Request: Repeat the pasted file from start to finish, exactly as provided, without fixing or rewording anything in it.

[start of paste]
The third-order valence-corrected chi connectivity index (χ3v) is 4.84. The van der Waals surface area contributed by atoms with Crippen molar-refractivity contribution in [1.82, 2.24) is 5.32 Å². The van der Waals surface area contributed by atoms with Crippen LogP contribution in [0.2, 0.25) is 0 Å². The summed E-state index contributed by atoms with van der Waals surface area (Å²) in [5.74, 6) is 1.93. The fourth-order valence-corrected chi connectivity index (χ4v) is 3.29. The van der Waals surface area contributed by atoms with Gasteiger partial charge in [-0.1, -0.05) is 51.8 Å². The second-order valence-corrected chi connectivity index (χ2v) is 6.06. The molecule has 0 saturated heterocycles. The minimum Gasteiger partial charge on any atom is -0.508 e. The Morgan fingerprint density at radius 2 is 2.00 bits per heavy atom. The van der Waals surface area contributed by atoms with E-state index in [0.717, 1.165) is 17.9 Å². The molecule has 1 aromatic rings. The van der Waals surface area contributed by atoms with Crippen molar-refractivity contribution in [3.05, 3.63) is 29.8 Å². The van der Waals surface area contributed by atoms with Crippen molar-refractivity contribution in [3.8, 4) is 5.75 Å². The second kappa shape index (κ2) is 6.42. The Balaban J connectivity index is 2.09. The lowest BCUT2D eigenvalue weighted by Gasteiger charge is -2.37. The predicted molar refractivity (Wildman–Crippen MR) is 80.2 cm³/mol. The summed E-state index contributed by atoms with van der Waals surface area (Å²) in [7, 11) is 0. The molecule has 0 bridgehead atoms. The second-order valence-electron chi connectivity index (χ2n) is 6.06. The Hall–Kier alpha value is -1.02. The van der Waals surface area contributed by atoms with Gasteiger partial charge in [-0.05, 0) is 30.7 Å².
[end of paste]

The third-order valence-corrected chi connectivity index (χ3v) is 4.84. The van der Waals surface area contributed by atoms with Crippen molar-refractivity contribution in [1.82, 2.24) is 5.32 Å². The van der Waals surface area contributed by atoms with Crippen LogP contribution in [0.2, 0.25) is 0 Å². The summed E-state index contributed by atoms with van der Waals surface area (Å²) in [5.74, 6) is 1.93. The fourth-order valence-corrected chi connectivity index (χ4v) is 3.29. The van der Waals surface area contributed by atoms with Gasteiger partial charge in [-0.1, -0.05) is 51.8 Å². The second-order valence-corrected chi connectivity index (χ2v) is 6.06. The molecule has 0 saturated heterocycles. The minimum Gasteiger partial charge on any atom is -0.508 e. The Morgan fingerprint density at radius 2 is 2.00 bits per heavy atom. The van der Waals surface area contributed by atoms with E-state index in [0.717, 1.165) is 17.9 Å². The molecule has 1 aromatic rings. The van der Waals surface area contributed by atoms with Crippen molar-refractivity contribution in [3.05, 3.63) is 29.8 Å². The van der Waals surface area contributed by atoms with Crippen molar-refractivity contribution in [3.8, 4) is 5.75 Å². The second kappa shape index (κ2) is 6.42. The Balaban J connectivity index is 2.09. The lowest BCUT2D eigenvalue weighted by Gasteiger charge is -2.37. The predicted molar refractivity (Wildman–Crippen MR) is 80.2 cm³/mol. The summed E-state index contributed by atoms with van der Waals surface area (Å²) in [7, 11) is 0. The molecule has 0 bridgehead atoms. The second-order valence-electron chi connectivity index (χ2n) is 6.06. The Hall–Kier alpha value is -1.02. The van der Waals surface area contributed by atoms with Gasteiger partial charge in [-0.05, 0) is 30.7 Å².